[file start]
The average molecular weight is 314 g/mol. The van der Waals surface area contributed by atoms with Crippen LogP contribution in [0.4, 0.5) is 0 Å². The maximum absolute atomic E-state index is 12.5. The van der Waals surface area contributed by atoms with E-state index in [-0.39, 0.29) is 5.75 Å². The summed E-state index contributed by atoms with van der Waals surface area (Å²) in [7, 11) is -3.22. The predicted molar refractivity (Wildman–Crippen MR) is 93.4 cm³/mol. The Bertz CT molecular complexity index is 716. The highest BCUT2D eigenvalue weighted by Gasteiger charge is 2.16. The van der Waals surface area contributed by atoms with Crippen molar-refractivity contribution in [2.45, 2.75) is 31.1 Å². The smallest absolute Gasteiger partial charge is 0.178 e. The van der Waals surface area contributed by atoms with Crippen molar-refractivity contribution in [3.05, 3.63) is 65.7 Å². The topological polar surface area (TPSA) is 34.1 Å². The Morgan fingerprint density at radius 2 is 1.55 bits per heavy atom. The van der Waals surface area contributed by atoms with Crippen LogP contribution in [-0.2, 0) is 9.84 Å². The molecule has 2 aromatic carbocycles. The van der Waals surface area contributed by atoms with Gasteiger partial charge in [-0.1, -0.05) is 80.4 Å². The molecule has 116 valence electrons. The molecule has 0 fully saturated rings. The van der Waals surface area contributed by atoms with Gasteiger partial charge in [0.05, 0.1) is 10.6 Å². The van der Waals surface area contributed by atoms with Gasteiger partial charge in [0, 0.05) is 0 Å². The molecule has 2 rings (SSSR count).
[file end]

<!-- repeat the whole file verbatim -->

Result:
The average molecular weight is 314 g/mol. The van der Waals surface area contributed by atoms with Crippen LogP contribution in [0.4, 0.5) is 0 Å². The maximum absolute atomic E-state index is 12.5. The van der Waals surface area contributed by atoms with E-state index in [-0.39, 0.29) is 5.75 Å². The summed E-state index contributed by atoms with van der Waals surface area (Å²) in [7, 11) is -3.22. The predicted molar refractivity (Wildman–Crippen MR) is 93.4 cm³/mol. The Bertz CT molecular complexity index is 716. The highest BCUT2D eigenvalue weighted by Gasteiger charge is 2.16. The van der Waals surface area contributed by atoms with Crippen molar-refractivity contribution in [2.45, 2.75) is 31.1 Å². The smallest absolute Gasteiger partial charge is 0.178 e. The van der Waals surface area contributed by atoms with Crippen molar-refractivity contribution in [3.05, 3.63) is 65.7 Å². The topological polar surface area (TPSA) is 34.1 Å². The Morgan fingerprint density at radius 2 is 1.55 bits per heavy atom. The van der Waals surface area contributed by atoms with Crippen LogP contribution in [-0.2, 0) is 9.84 Å². The molecule has 2 aromatic carbocycles. The van der Waals surface area contributed by atoms with Gasteiger partial charge in [-0.1, -0.05) is 80.4 Å². The molecule has 116 valence electrons. The molecule has 0 fully saturated rings. The van der Waals surface area contributed by atoms with Gasteiger partial charge in [0.05, 0.1) is 10.6 Å². The van der Waals surface area contributed by atoms with Gasteiger partial charge in [0, 0.05) is 0 Å². The molecule has 2 rings (SSSR count).